Alert! Ignore this message. If you have received messages from a private number claiming that your bank account will be closed or your phone number will be suspended if you do not update your KYC, you have likely been one of the targets of a possible attack. phishing.
A phishing attack occurs when a message claiming to be from a legitimate source is sent to phish your personal and financial information. Phishing messages can be sent via emails, phone calls, fraudulent messages, social media, advertisements, and text messages.
Messages claiming to be from legitimate sources are often sent to users with malicious intent. You may have received messages from private numbers claiming that your bank account will be closed and your phone number will be suspended if you do not update your KYC. Sometimes you may receive messages such as “Dear customer, your Airtel number has been suspended from KYC, please update your KYC immediately 10 minutes to contact customer service number.”
However, it is not the text that is harmful, it is the link that comes with the text that is capable of stealing your personal information, financial information, including debit card credentials, OTP, passwords and more. Users do not realize that the links are bogus because in almost all of these cases the links are hidden. The crooks use link shortening services like bit-ly to hide their links.
The first thing most people don’t notice is that the cell phone number they received the text message from does not belong to a bank or a telecom service provider like Airtel, Vodafone or Jio. Messages are mainly sent from private numbers. The messages lack contact information and are often full of grammatical and factual errors.
Lots of mistakes
For example, here is a post claiming to be from SBI. The message reads: “Dear SBI user, your SBI YONO account will be blocked today. Please click on the link to update your PAN card number immediately.”
Now, if you have an eye for detail, you will notice that the post not only has grammatical issues, but also punctuation errors. The last line of the message doesn’t even make sense. Then there is a link at the bottom which clearly has a URL that does not belong to SBI.
Speaking about how users can tackle such scams, cybersecurity expert Rajshekhar Rajaharia told India Today Tech: âOnline crooks have been using these tricks for years. But after the new TRAI guidelines, the sender’s model should be approved via DLT. The online crooks are therefore using a SIM card or cell phone numbers to trick people. Victims can call 155260 to complain. These numbers will be blacklisted after complaints. “
However, although phishing messages are as impractical as they are, people tend to take them seriously. People who do not have a good command of English are particularly nervous at the mere mention of the word “suspended” or “blocked”. Their first instinct is to click on the link provided and prevent their account from being closed.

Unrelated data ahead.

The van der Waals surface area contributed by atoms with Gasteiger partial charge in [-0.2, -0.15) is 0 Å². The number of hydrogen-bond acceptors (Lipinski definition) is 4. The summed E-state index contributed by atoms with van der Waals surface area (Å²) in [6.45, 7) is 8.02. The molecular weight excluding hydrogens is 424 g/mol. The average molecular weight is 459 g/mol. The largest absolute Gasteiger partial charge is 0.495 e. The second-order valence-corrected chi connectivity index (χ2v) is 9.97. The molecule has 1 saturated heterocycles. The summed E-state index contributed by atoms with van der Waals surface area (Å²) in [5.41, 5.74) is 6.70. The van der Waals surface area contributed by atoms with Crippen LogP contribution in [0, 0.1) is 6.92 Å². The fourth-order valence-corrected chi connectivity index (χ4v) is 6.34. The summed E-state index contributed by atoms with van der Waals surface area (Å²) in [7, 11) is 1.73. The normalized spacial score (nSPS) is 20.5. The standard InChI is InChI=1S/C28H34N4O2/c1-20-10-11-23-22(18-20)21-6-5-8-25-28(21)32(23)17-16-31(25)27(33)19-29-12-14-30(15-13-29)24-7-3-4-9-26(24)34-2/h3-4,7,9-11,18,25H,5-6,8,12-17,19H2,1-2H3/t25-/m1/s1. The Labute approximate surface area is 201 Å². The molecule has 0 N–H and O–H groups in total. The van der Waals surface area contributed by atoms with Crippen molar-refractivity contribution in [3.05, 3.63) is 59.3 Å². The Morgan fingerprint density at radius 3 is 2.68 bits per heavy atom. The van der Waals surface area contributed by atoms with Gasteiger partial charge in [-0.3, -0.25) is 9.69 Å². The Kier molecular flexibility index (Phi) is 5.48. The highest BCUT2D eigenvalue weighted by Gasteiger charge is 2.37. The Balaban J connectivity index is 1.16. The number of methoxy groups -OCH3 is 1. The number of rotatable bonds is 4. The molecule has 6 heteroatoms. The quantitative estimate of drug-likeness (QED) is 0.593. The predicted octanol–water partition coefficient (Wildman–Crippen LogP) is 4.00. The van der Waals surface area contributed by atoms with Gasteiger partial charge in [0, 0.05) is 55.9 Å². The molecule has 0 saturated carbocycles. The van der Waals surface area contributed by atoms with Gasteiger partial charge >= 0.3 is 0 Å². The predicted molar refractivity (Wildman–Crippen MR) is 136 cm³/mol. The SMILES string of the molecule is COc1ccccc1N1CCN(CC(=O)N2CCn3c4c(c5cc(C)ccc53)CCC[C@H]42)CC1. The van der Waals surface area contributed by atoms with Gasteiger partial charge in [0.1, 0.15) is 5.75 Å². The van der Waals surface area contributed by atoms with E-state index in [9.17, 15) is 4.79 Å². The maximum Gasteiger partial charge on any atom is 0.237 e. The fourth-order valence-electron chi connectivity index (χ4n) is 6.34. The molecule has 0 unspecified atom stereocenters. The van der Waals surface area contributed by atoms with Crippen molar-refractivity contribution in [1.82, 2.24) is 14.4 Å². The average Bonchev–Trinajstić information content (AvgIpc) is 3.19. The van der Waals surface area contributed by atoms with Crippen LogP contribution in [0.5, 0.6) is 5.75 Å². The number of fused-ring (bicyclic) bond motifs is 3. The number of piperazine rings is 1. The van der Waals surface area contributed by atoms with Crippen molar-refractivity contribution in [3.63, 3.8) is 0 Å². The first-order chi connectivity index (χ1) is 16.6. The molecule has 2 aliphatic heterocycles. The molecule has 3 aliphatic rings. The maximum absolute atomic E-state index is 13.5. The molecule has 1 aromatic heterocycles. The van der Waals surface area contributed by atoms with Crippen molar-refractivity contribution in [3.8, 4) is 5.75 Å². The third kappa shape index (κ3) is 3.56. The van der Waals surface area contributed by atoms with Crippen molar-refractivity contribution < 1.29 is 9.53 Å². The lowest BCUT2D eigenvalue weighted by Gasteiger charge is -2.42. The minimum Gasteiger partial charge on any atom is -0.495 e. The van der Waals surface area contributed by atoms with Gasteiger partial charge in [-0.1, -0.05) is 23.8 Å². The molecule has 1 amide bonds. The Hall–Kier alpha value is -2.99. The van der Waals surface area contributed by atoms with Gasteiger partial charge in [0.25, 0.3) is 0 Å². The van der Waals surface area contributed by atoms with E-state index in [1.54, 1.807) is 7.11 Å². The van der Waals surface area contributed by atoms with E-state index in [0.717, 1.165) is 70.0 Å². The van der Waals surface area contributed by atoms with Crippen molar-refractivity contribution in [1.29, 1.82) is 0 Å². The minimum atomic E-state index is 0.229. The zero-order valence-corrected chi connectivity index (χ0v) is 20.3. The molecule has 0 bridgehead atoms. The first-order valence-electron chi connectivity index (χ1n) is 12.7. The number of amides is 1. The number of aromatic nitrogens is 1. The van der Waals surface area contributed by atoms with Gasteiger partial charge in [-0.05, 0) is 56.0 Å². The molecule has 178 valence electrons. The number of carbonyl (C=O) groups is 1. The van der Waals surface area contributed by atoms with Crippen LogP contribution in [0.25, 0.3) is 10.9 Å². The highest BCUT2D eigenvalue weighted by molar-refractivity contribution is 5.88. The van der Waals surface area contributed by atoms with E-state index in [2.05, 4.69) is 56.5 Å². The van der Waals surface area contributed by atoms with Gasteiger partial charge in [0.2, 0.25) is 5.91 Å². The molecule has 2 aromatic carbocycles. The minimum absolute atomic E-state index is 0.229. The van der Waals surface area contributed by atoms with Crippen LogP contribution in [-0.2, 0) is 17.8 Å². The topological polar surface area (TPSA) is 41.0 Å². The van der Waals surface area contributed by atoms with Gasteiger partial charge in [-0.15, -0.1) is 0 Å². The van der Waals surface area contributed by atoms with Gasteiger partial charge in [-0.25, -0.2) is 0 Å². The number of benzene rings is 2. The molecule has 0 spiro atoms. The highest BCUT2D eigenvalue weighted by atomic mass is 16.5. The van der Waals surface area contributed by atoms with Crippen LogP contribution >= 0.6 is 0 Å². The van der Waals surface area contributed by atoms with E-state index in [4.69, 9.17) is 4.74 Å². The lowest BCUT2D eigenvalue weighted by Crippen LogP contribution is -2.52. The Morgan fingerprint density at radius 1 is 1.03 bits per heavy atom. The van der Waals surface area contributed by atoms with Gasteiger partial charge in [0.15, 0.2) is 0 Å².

But not at all. Rajkumar, who runs a grocery store in South Delhi, told India Today Tech he often receives such messages. The first time he received a message from a private number claiming to be Airtel, he was afraid of losing access to his account. Clicking on the link he realized that things are not what they appear to be and called Airtel customer service and checked if he really needed to submit any documents to register his account. . The team told him nothing was wrong with his account and that he did not need to submit any documents to prevent his number from being suspended.
What are Jio or Airtel doing
The source close to Jio said telecommunications companies are doing a lot of things to curb the spread of phishing messages. They take legal action against groups of people involved, have the facts verified by various publications through which they convey company messages to customers. Telecommunications operators also benefit from the help of the industrial body COAI, as it is an industrial problem for all operators.
Airtel, on the other hand, often sends emails to consumers telling them about the risks of phishing messages. In one of the emails signed by Airtel CEO Gopal Vital, the company urges subscribers to beware of online crooks posing as the telecommunications company.
The email read: âThe scammer calls the customer claiming to be from a bank (or) financial institution and asks them for account details or an OTP to unblock (or) renew the existing bank account. The details are then used. to withdraw money from customer’s bank account To protect your account, never share financial or personal information such as customer ID, MPIN, OTP, etc. by phone, SMS or email. “